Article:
[0063] Furthermore, with this geometrical arrangement the incoming leg 44 and the outgoing leg 46 are respectively located parallel and mirror symmetrical to a plane 54 which extends through the normal line 52.

[0064] The partial leg 48 a of the collimated leg 48 propagates, proceeding from the surface segment 42 5, in a direction parallel to the normal line 52 to such an extent until it impinges on a deflection element 60 which is illustrated in FIG. 1 and is designed, for example, such that it has two mirror surfaces 62 and 64 which extend at right angles to one another and are aligned such that the partial leg 48 a of the collimated leg 48 is imaged into a partial leg 48 b which extends parallel to the partial leg 48 a but alongside it, as illustrated in FIG. 1, and again propagates in the direction of the parabolic mirror 40 and thereby impinges on a surface segment 40 4 of the parabolic mirror 40, the reflecting parabolic surface segment 42 4 of which, as illustrated in FIG. 4b, generates; a leg 66 again entering the solid-state body 19.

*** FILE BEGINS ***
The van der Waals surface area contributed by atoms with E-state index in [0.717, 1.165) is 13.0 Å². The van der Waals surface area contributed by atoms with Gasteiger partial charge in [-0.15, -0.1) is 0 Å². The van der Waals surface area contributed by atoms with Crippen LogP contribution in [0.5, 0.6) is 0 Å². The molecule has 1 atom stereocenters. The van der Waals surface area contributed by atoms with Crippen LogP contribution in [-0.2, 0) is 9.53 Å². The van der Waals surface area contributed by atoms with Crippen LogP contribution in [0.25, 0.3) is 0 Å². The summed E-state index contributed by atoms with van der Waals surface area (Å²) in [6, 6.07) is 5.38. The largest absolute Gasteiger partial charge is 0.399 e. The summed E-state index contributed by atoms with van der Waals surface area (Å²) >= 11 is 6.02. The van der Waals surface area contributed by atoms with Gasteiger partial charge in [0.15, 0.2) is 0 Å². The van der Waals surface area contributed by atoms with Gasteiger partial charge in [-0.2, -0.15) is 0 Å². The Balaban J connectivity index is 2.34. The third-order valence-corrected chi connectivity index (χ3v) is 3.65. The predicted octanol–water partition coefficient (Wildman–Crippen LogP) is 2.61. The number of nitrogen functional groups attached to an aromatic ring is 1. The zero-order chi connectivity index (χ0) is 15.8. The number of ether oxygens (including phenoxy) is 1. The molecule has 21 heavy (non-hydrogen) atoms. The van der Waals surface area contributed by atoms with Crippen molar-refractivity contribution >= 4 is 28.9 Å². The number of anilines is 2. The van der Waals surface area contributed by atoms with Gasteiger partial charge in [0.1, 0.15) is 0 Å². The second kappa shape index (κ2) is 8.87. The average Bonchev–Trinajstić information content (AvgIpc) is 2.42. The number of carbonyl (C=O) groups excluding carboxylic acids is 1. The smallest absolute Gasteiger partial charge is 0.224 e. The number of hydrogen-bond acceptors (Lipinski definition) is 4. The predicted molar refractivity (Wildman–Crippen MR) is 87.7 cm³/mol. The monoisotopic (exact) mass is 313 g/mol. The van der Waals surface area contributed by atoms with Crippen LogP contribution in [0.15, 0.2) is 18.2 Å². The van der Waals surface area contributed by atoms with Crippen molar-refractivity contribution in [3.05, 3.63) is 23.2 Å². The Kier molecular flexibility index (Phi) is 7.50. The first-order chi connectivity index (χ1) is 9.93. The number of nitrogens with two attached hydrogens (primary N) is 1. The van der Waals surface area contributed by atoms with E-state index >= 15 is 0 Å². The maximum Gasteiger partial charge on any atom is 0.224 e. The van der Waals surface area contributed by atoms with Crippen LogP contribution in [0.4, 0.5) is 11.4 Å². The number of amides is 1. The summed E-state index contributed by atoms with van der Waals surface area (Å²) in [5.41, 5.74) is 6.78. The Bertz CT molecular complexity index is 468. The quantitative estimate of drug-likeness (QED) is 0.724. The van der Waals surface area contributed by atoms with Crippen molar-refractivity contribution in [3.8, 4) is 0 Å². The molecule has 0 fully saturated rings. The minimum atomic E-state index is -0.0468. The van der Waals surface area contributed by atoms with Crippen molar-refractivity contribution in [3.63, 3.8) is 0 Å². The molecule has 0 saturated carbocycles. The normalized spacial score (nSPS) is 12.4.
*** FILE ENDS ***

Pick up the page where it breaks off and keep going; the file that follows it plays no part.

[0065] Altogether, the segments 40 5 and 40 4 of the parabolic mirror 40 as well as the optical deflection means 60 thus form an optical refocusing means which is designated as a whole as 70 and images the outgoing leg 46 into the collimated leg 48 and images this again into the leg 66 entering the solid-state body 10, wherein the incoming leg 66, as is apparent from FIG. 5b, is located in a plane 54 2 which does extend through the normal line 52 but is turned in relation to the plane 54 1, in this case through an angle of 45°.

[0066] The leg 66 entering the solid-state body 10 is now reflected by the reflector 12 associated with the solid-state body 10 and as outgoing leg 146 reaches the segment 40 8 of the parabolic mirror 40 which, with an optical deflection means 160, forms a collimated beam 148 with the partial legs 148 a and 148 b, this beam extending to the segment 40 7 located next to it and being imaged by the segment 40 7 into an incoming leg 166 which again enters the solid-state body 10 but, in this case, extends symmetrically to a plane 54 3 which extends through the normal line 52 and is again, turned in relation to the plane 54 2 through 45° so that the segments 40 8 and 40 7 as well as the optical deflection means 160 form altogether an additional optical refocusing means 170 (FIGS. 4c and 5 c).